2018 Season May Start Slow, But Outlook is Good for Texas Deer Hunters


By Lynn Burkhead


Herald Democrat


Remember the old saying about the grass being greener on the other side of the fence?


Well, on the eve of the 2018-19 general deer season in Texas, that green grass and vegetation — on both sides of the fence to be honest — is likely to be a little bit of a problem.


Why? Because after a fall of record breaking rains in many areas of the state, range conditions are lush and natural food is plentiful as the season starts this weekend, scheduled to run Nov. 3 through Jan. 6 in North Texas and Nov. 3 through Jan. 20 in South Texas.


Here in Grayson County, where the means and method of take is restricted to legal archery and crossbow gear only during the Nov. 3-Jan. 6 general season, the issue is much the same.


Meaning that right now, as the leaves quickly turn their brilliant autumn hues a week or two early, there is ample whitetail food in the Red River Valley thanks to very heavy rains in September and October.


You know, the multi-inch monsoons that raised Lake Texoma high enough to scrub this weekend’s scheduled Segment A archery hunt at Hagerman National Wildlife Refuge. Not to mention dampening the enthusiasm of local trick-or-treaters on Halloween a couple of days ago.


All of this might be a bit of a trick for deer hunters, but it’s a big treat for the state’s whitetail herd.


“There’s a huge flush of green, like a giant food plot, so that’s good for the deer,” said Alan Cain, deer program leader for the Texas Parks and Wildlife Department.


Such sterling range conditions for the state’s whitetail herd will likely result in slower than usual movement for the state’s army of deer hunters, at least early on in the season. And that’s in a state where TPWD estimates some 4.6 million deer at last count.


“Hunters may need to adjust their hunting strategies to find deer that may not be readily seeking out corn because of the green conditions, but the benefit for bucks coming out of the rut and for bred does should set the stage for a good spring,” said Cain.


But if the deer hunting action is likely to start out slowly this season thanks to a natural banquet table awash in wild groceries, then the hunting should become increasingly good as Old Man Winter does his seasonal work on the landscape.


When the Lone Star State’s deer herd does move about this season, odds are, there will be a good supply of trophy bucks carrying around magnum sized sets of calcified headbones on top of their noggins.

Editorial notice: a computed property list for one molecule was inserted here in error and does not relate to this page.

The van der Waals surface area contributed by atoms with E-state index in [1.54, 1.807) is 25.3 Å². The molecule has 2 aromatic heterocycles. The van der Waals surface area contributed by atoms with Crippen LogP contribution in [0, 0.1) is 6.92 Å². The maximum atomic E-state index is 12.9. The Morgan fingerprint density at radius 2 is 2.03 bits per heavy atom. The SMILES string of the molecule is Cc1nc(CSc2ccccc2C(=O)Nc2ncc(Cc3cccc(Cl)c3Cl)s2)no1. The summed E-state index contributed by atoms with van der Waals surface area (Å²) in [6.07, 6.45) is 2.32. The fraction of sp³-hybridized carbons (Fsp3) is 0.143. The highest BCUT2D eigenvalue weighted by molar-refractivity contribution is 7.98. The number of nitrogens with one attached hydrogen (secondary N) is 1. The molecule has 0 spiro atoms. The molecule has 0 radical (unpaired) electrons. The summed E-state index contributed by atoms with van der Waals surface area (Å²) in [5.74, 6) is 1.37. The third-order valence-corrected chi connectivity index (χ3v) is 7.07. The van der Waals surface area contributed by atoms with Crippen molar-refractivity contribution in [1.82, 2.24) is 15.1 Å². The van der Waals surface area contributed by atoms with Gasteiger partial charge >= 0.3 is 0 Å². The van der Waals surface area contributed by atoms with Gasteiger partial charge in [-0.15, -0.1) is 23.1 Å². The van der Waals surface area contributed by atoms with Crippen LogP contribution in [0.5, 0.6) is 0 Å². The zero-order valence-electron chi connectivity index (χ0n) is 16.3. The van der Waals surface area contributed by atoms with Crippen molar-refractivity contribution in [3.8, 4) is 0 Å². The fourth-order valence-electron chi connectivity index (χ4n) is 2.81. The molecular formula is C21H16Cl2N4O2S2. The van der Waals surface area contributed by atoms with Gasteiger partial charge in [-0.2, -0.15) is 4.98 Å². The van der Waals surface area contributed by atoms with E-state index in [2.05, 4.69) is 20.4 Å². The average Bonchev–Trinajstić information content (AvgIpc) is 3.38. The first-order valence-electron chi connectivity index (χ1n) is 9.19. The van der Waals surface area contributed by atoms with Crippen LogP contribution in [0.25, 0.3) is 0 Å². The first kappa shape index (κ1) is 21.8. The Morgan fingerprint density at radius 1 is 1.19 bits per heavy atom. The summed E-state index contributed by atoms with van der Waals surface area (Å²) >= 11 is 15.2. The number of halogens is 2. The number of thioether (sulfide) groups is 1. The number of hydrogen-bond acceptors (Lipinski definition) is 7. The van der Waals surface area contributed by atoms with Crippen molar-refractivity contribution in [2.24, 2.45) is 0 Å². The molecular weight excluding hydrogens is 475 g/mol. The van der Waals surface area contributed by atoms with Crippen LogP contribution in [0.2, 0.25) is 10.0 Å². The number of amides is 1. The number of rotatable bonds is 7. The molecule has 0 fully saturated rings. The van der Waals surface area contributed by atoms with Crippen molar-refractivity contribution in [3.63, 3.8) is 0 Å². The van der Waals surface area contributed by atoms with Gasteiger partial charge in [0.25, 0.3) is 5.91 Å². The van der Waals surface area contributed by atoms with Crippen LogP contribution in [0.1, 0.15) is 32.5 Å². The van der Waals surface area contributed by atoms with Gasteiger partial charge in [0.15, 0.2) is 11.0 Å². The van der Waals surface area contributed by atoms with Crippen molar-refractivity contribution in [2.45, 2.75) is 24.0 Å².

Despite drier conditions observed earlier this year, TPWD wildlife biologists note that they observed reasonable forb production and good brush green-up in much of the state last spring.


That gave the state’s deer herd a good foundation of native forage, enough to get them off to a good start this summer in terms of fawn production and antler growth.


“I think based on what we’ve seen coming in during archery season, hunters should be pleasantly surprised with antler quality,” said Cain. “Overall, I’m fairly optimistic about the 2018 deer season.”


And that’s even with floodwaters ravaging much of the deer rich Hill Country in recent weeks, a place where Cain is optimistic that any long term negative effects will be minimal after the near-Biblical rains in October.


“The flooding displaced deer temporarily, but they’ll move back as the waters subside,” said the TPWD biologist. “Hunters might notice deer have shifted around into areas they haven’t seen them in before, but as things settle down they’ll move back into their usual areas.”


Cain does urge hunters to check their feeders and dispose of any wet or spoiled corn, which can lead to aflatoxins that can prove harmful to deer and other wildlife.


While there is concern over such things as the state’s growing number of chronic wasting disease positive animals (Editor’s Note: Be sure and check TPWD regulations concerning CWD zones, testing requirements, and carcass movement restrictions), for the most part, the news is good heading into the 2018-19 deer season.


A season where the hunting might start slower than hunters would hope for, but a season that with any luck, will end with a bang during the coming peak rut dates and beyond.


And that’s the kind of bang that comes after a hunter pulls the trigger, tagging a fresh supply of venison for the freezer and maybe, just maybe, a set of Muy Grande antlers destined for the wall.